Scientists have a tendency to become a little sniffy when talk turns to commercialisation. But who does not want to see science save lives? Or change lives? Or rid the world of a pestilence that cripples children or one that kills mothers?
My great love nowadays is to see science translated into its practical application. To see a petri dish discovery eventually save or profoundly change a life, or millions of lives.
Conversely, it breaks my heart to see amazing therapies not commercialised well – either a competitor gets it right or worse, products that could and should have been useful to patients never make it into circulation.
The art of commercialisation
I was privileged to work at GSK some years ago when many new ground-breaking products were coming to market. I saw the introduction of H2 histamine receptor antagonists – the little pills that worked like a miracle on my uncle, and others, who had suffered terribly from stomach ulcers. And ondansetron, a serotonin 5-HT3 receptor antagonist, that prevents nausea and vomiting from cancer chemotherapy, radiotherapy and surgery making those treatments somewhat tolerable.
It was fascinating to see leading edge science having life-changing impact. But scientific discoveries are not always given the credit (or application) they deserve – and therein lies the art of commercialisation.
I am currently bemused by the commoditisation of the life-saving, yet humble, seasonal ‘flu’ vaccine. Here is an intricate product, new and different every year, which for about the cost of a couple of cups of coffee will protect you from a deadly virus.
It’s invaluable but not valued. How do we make it valuable while also keeping it inexpensive?
It is a fact that the ‘who, where, and why’ of drug marketing is investigated just as carefully as the ‘what and how’ of drug development. Commercialisation is a mixture of science and art and what we do in marketing and sales is incredibly well researched, depends on a sound understanding of the science, and – if we don’t get it right – everything else risks being wasted.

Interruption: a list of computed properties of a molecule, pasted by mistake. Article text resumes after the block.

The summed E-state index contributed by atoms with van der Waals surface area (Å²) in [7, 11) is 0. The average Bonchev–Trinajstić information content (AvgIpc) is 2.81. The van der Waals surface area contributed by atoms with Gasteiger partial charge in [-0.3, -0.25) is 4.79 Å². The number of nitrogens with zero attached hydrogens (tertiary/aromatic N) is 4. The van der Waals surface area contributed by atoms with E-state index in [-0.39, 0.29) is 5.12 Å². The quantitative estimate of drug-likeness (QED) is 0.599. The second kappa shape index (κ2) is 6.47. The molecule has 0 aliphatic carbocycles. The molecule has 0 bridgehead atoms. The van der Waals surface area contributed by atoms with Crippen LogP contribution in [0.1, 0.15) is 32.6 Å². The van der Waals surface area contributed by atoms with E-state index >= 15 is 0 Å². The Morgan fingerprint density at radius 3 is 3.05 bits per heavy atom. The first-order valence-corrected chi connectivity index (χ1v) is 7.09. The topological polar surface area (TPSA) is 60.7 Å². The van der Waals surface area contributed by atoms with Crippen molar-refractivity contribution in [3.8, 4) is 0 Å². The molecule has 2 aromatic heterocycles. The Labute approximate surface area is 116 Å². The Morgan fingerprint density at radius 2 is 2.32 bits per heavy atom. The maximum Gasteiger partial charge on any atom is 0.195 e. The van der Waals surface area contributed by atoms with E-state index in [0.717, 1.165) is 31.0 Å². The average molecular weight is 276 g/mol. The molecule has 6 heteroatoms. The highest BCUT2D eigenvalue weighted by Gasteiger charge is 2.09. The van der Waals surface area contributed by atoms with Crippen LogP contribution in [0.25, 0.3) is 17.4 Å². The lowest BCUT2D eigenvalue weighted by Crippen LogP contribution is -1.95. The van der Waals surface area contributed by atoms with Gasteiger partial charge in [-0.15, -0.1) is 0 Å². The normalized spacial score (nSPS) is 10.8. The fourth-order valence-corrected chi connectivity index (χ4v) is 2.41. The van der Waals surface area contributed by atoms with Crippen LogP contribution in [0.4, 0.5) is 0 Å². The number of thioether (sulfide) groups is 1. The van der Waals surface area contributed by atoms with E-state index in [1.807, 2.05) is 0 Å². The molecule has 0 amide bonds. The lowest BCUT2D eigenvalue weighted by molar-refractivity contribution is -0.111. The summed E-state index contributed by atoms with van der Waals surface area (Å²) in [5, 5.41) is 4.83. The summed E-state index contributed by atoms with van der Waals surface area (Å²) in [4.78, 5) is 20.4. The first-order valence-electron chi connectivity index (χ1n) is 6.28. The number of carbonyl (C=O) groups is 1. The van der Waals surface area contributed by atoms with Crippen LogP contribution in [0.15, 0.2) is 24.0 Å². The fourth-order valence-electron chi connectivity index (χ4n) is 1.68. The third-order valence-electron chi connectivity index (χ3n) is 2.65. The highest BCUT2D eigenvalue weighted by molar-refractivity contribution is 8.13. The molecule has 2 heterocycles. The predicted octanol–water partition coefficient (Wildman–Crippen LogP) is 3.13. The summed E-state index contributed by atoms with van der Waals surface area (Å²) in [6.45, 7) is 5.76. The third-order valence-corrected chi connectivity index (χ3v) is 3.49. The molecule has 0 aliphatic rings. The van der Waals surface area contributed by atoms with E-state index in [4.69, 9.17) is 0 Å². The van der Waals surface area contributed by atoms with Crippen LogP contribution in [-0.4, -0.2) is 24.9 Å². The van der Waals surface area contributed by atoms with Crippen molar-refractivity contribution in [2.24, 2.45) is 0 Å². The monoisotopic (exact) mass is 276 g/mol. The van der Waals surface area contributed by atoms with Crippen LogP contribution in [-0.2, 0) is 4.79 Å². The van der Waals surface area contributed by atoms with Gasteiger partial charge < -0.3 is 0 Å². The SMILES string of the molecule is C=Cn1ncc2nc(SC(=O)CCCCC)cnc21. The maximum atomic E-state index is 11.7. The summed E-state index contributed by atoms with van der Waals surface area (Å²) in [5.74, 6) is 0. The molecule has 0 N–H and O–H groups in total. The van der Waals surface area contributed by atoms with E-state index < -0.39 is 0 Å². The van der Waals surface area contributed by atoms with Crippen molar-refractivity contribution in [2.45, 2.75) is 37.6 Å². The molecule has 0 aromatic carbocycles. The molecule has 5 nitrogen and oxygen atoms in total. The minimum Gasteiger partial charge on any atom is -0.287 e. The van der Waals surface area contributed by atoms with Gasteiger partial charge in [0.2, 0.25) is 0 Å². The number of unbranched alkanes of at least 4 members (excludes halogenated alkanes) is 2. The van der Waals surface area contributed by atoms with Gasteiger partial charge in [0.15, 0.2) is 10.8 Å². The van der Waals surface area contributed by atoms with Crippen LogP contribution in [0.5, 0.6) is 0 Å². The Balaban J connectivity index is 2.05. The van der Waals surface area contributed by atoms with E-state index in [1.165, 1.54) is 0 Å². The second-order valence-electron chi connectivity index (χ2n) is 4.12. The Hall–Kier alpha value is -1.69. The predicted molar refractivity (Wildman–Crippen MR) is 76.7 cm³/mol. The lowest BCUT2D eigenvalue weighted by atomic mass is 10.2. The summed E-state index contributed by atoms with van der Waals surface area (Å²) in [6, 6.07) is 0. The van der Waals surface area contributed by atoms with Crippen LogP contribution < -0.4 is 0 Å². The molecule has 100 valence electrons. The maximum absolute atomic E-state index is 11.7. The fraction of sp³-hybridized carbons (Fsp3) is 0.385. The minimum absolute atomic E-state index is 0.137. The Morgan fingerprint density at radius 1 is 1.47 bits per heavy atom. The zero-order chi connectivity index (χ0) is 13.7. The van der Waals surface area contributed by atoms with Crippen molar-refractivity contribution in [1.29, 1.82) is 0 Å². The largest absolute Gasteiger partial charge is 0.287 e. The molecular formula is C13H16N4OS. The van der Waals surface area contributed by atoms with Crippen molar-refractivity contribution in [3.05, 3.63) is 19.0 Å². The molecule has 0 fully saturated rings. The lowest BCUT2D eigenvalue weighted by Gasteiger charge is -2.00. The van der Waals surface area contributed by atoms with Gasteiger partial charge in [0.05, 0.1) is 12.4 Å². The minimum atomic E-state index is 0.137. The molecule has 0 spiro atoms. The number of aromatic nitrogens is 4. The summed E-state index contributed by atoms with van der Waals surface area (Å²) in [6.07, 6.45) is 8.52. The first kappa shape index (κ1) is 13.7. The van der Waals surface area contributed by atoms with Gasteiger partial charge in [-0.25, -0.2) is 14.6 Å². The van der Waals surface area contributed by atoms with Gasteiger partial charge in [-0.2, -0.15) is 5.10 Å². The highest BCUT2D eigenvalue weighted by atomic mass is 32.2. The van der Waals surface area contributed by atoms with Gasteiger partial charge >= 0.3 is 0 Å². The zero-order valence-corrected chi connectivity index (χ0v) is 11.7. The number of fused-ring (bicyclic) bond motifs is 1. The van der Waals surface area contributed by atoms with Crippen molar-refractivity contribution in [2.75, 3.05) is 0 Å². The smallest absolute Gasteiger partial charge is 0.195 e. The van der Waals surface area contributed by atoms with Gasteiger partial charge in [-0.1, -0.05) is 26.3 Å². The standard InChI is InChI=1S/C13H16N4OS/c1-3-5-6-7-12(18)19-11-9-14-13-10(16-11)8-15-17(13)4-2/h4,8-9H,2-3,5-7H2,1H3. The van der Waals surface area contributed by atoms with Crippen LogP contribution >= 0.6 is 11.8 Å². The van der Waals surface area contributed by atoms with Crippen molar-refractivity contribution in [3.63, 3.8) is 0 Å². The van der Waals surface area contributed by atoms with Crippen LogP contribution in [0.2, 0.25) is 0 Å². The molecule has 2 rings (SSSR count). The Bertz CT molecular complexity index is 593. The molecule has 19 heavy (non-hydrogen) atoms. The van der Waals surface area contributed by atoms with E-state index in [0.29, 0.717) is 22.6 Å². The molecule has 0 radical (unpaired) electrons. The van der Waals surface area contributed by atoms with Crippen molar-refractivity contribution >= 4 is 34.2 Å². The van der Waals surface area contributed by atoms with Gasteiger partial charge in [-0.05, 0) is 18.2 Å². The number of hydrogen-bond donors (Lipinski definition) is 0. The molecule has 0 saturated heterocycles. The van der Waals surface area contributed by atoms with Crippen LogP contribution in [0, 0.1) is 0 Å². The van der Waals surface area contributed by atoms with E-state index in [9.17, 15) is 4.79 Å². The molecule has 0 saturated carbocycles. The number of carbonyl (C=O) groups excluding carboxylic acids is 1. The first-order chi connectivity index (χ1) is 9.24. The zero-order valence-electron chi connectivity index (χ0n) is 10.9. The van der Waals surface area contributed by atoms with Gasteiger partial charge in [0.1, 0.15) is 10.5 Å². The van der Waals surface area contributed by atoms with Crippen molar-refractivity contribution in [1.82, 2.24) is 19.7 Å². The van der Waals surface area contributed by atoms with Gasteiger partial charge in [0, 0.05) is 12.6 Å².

The joy of numbers and science
I have always been fascinated with the human impact of science. My scientific career began in Glasgow in the 1960’s. The chance participation of my primary school in an ‘early science’ pilot program introduced me to the joy of numbers and science and this became a lifelong love.
My father, an engineer, refused to let me take a typing course in high-school. Somewhat remarkably for a Glaswegian working man in those post-war days, he refused to let his daughter be channelled into the typing pool. He was targeting the boardroom, but I chose the laboratory.
Science has, and still does, take me around the world. I was the first person in my family to go to University and with support and inspiration from various mentors and teachers I achieved a PhD in neuropharmacology from University College in London.
I particularly credit my professor in the pharmacology department in Glasgow with sparking my imagination. He was a physician intrigued by the changes in the brains, the neurotransmitters of soldiers returned from WWII. How did war destroy one’s dreams and fundamentally change one’s brain? Is it possible to get those dreams back? His fascinations became ours and his lectures were wonderfully challenging and confronting.
I still have an enormous passion for science and I believe it provides a wonderful, varied career for women. I am an advocate for STEM education in schools, a maths tyrant to my daughters, and I strive to offer a flexible and supportive workplace to my female employees, particularly those beginning the motherhood/career juggle.
To those women especially, my advice is to just enjoy being a parent while your children are young. Part-time work keeps your foot in the door but don’t assume you’ll be managing a large team (career-wise it won’t matter either way in a couple of years). When the time comes to get stuck back into it – have a serious heart to heart with your partner – both of you needs flexibility and the default should not always be the woman. If that doesn’t work then move them on; marry an artist or a muso or someone who is willing to pull their weight domestically – and merrily proceed with your glorious career whilst coming home to happy kids, a clean house, and a hot meal…
About the author:
Dr Lorna Meldrum is the Vice President, Commercial Operations for Seqirus Ltd. She has enjoyed a successful 25-year career in the pharmaceutical industry, encompassing clinical research, business development, marketing and sales, all across a wide variety of therapeutic areas, including Respiratory, CNS, Cardiopulmonary, Metabolic, Psychiatry, Neurology, HIV and Vaccines. She has worked in the US, Europe and Asia Pacific. She immigrated to Australia in 2002 and worked for GSK Australia as the Commercial Vice President for five years. In 2009, she established Ikaria Australia Ltd Pty, a biotherapeutics company that commercialises drugs and devices for intensive care medicine. Lorna graduated with a PhD in Neurobiology (University College London); BSc in Pharmacology (University of Glasgow) and went on to hold academic positions at the Cardiothoracic Institute at the Royal Brompton Hospital (London) and at the Royal Post Graduate Medical School (London).